Heart failure is a disease that affects approximately 5 million Americans, accounts for 1 million hospitalizations annually, and represents the most common hospital discharge diagnosis for patients over the age of 65. Despite the significant impact of this disease, the accepted approach to treatment of acute decompensated heart failure (ADHF) has changed little in over 40 years. Another potential problem is that differentiating ADHF from other causes of dyspnea can be difficult, as historical elements, physical examination findings, and radiographic results lack adequate sensitivities to accurately identify the disease. This article, the first of a two-part series, will explore the historically accepted disease models for heart failure and their relevance to developing a therapeutic approach to ADHF. Additionally, diagnostic issues in heart failure will be examined, particularly the emerging role of natriuretic peptide assays for the identification of ADHF.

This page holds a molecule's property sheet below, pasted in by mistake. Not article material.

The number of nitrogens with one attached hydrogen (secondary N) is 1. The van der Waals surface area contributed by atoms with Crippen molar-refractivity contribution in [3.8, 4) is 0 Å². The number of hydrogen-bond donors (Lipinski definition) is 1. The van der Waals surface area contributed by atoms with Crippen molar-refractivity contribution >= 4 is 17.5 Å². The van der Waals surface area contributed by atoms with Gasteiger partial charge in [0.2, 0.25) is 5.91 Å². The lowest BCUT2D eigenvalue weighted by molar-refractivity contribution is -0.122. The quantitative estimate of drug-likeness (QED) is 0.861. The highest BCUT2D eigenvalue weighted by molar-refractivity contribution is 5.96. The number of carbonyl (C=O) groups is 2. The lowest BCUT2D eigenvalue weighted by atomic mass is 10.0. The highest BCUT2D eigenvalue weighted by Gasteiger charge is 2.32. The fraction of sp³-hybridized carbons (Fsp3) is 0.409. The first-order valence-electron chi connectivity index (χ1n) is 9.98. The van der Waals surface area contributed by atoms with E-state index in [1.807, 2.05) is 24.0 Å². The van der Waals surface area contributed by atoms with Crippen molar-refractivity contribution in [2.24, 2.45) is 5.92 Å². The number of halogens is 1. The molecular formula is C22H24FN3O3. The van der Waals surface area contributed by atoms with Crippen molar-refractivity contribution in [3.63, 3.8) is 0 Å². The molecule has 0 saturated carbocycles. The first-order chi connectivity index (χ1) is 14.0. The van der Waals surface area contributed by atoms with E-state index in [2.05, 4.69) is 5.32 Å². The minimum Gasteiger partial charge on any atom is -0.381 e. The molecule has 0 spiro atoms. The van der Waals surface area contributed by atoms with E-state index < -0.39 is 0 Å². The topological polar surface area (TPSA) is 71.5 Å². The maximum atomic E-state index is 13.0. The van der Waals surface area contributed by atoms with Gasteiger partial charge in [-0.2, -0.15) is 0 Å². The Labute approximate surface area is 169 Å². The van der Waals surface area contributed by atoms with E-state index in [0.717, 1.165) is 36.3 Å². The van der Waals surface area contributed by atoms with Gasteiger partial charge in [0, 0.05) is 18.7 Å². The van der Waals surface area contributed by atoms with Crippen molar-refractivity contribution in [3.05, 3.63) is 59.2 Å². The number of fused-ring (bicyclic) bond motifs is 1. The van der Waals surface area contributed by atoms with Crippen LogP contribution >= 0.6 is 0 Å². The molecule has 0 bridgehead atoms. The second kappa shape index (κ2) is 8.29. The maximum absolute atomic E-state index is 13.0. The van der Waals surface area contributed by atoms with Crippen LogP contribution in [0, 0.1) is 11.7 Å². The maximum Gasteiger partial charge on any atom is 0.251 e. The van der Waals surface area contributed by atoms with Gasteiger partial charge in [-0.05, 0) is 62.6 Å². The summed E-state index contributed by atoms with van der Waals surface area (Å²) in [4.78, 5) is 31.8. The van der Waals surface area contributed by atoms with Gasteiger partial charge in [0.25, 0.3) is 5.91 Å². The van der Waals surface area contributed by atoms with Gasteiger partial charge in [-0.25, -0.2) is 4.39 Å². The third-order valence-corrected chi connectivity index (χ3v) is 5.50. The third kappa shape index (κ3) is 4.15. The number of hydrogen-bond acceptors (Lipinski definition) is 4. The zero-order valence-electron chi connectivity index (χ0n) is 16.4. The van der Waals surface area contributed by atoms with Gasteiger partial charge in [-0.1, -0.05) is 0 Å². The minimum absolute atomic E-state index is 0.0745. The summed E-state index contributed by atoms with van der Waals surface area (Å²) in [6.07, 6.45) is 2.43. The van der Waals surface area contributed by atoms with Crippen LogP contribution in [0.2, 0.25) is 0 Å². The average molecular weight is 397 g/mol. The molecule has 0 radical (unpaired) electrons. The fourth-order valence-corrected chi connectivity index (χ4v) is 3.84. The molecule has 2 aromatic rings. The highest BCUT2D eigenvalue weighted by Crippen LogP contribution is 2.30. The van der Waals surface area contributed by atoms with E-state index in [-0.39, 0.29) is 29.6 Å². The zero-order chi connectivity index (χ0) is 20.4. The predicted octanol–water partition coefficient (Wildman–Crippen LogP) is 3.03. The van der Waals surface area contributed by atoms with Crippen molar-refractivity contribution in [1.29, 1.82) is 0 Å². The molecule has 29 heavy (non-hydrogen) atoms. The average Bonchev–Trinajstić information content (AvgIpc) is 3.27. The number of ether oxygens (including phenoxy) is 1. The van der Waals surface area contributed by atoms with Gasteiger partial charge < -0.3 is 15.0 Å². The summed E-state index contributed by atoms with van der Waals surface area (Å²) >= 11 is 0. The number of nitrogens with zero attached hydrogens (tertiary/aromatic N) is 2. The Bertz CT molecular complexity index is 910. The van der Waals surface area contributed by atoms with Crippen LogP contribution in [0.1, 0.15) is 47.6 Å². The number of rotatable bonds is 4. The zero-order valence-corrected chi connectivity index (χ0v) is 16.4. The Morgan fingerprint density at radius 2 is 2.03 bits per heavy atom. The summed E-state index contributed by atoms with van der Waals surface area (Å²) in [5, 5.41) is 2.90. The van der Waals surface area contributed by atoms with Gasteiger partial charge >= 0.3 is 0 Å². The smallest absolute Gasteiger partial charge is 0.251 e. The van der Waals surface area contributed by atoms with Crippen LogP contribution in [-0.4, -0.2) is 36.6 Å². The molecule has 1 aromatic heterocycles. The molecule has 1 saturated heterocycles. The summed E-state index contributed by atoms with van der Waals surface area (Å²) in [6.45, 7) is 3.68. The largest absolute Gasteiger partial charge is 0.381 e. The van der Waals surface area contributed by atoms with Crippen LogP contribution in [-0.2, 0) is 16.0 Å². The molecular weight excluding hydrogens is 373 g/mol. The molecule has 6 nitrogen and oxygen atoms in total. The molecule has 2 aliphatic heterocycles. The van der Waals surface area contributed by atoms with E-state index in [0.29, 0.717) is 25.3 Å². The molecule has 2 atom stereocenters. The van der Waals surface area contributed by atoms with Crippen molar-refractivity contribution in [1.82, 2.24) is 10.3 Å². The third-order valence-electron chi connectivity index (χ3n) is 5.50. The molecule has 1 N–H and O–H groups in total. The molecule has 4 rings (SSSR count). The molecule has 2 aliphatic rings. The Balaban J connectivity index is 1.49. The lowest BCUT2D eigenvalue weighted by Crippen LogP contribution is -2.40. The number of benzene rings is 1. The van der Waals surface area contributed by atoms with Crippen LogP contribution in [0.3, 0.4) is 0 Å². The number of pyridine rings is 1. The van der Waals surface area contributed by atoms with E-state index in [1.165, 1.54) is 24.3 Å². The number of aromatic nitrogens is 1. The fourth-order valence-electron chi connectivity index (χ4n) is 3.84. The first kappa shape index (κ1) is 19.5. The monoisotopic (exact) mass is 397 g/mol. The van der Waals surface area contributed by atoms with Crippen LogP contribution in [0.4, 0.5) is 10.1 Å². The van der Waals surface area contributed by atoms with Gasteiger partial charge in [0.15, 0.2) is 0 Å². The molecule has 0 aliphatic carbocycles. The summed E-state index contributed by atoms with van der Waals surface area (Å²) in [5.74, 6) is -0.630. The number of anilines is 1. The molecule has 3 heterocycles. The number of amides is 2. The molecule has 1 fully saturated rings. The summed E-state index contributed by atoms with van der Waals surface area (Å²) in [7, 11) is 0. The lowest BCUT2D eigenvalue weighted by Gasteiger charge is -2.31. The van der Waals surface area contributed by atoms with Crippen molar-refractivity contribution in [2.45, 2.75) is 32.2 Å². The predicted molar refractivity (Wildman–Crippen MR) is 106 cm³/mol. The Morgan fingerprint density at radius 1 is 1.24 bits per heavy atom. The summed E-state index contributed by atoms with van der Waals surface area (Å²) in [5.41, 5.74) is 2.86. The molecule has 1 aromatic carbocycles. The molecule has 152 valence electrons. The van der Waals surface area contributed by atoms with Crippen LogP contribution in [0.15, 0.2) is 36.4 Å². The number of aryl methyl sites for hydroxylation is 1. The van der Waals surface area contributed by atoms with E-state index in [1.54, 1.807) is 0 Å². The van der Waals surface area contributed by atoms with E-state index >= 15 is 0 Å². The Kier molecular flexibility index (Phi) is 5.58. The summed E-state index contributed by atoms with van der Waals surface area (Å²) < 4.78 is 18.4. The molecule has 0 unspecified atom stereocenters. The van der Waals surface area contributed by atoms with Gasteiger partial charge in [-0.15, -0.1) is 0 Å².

|Number of pages||10|
|Journal||Mount Sinai Journal of Medicine|
|State||Published - Mar 2006|
- Acute decompensated heart failure
- Natriuretic peptides
- Vasodilator response